At issue is whether any religious Truth or truths exist, and if so, where and how It or they are to be found. The range of views could hardly be greater.

At one extreme of this continuum (call it the right wing) is exclusivism, an attitude that says, "There is only one religious truth, true religion, or truth about religion — mine." (I have never run across an exclusivist who says, "There is one right religion, and — rats! — it's hers, not mine.") Christian exclusivists, for example, herald their "straight and narrow path" that leads to eternal salvation, and contrast it to the numerous "broad and crooked" ones that lead to everlasting damnation. They typically try to instill fear with a panoply of threats and quote scriptural verses that seem to support their position, such as Jesus' alleged "no one cometh unto the Father but by me" (John 14:6 KJV). The exclusivist attitude is typical of fundamentalists, both Christian and Islamic. And oddly enough, although it is typical of monotheistic faiths, doctrinaire atheists also fall into this extreme category because of their certainty that religion is groundless. Clearly, exclusivism produces strange bedfellows!

Only slightly to the left of exclusivism on this spectrum (although it sounds as if it should be at the other extreme) is inclusivism. This is the notion that while one (mine!) is the purest, truest, or only really effectual religion, others may contain some truth and perhaps even some useful tidbits of spiritual belief and practice. A little further to the left stands pluralism, the idea that some, many, or even most religions contain religious truth and are vehicles to the ultimate spiritual reward. The position of universalism as a religious attitude is, then, a little to the left of pluralism, for it declares all religions to be well-founded and valid. Just to the left of universalism, at the far left extreme of our attitudinal spectrum, is relativism, which in this context holds that within or behind any religion is to be found not truth, but only opinion. This, of course, is the stance of skeptics and cynics, and the reason why some Quaker universalists have wisely identified that extreme option as a clear and present danger to their own stance.4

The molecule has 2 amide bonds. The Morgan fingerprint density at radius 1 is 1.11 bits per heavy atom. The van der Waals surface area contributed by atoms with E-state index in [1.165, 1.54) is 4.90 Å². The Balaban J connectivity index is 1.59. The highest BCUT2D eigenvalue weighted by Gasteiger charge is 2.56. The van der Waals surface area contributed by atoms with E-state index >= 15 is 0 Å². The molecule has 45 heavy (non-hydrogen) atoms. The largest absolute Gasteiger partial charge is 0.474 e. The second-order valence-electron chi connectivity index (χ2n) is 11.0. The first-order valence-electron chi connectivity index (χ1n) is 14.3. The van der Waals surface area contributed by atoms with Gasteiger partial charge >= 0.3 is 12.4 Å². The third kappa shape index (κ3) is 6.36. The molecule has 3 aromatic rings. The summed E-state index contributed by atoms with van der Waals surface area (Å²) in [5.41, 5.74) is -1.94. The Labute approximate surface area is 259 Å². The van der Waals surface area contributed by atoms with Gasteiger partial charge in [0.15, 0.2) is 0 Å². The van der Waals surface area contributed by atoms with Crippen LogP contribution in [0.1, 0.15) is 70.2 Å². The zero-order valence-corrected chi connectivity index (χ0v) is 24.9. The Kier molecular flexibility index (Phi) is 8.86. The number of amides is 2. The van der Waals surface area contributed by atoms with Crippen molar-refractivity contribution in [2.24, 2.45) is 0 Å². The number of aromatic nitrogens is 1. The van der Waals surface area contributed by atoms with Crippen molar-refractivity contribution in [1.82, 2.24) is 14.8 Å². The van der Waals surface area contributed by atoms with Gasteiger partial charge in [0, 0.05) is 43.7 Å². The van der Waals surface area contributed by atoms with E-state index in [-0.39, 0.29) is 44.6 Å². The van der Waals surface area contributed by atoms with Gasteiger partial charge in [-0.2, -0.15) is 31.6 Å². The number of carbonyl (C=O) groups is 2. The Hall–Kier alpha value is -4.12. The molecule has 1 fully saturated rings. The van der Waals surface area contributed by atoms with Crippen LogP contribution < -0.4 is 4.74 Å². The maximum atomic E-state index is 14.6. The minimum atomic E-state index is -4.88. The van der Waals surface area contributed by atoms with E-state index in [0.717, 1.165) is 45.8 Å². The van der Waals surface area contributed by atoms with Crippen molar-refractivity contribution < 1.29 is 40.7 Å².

Universalism in Quakerism